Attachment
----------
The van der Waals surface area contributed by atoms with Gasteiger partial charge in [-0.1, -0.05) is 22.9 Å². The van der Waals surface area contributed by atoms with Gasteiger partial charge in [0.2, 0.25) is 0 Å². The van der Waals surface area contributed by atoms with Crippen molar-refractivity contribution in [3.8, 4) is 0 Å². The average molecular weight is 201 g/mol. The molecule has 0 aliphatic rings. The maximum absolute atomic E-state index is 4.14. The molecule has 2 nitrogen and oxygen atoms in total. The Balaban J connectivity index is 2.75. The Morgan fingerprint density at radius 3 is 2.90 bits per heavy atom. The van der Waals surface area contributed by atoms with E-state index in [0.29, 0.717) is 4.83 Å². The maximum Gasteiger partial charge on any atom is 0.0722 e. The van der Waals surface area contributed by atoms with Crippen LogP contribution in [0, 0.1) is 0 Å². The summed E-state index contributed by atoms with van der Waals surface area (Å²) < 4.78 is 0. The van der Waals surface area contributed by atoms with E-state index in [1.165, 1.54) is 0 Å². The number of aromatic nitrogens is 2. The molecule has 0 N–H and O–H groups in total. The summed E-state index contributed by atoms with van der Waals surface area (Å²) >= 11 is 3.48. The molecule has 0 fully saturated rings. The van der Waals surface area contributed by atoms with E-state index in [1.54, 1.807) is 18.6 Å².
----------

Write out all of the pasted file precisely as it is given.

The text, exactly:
The van der Waals surface area contributed by atoms with Gasteiger partial charge in [-0.1, -0.05) is 22.9 Å². The van der Waals surface area contributed by atoms with Gasteiger partial charge in [0.2, 0.25) is 0 Å². The van der Waals surface area contributed by atoms with Crippen molar-refractivity contribution in [3.8, 4) is 0 Å². The average molecular weight is 201 g/mol. The molecule has 0 aliphatic rings. The maximum absolute atomic E-state index is 4.14. The molecule has 2 nitrogen and oxygen atoms in total. The Balaban J connectivity index is 2.75. The Morgan fingerprint density at radius 3 is 2.90 bits per heavy atom. The van der Waals surface area contributed by atoms with E-state index in [0.29, 0.717) is 4.83 Å². The maximum Gasteiger partial charge on any atom is 0.0722 e. The van der Waals surface area contributed by atoms with Crippen LogP contribution in [0, 0.1) is 0 Å². The summed E-state index contributed by atoms with van der Waals surface area (Å²) < 4.78 is 0. The van der Waals surface area contributed by atoms with E-state index in [1.165, 1.54) is 0 Å². The number of aromatic nitrogens is 2. The molecule has 0 N–H and O–H groups in total. The summed E-state index contributed by atoms with van der Waals surface area (Å²) >= 11 is 3.48. The molecule has 0 fully saturated rings. The van der Waals surface area contributed by atoms with E-state index in [1.54, 1.807) is 18.6 Å².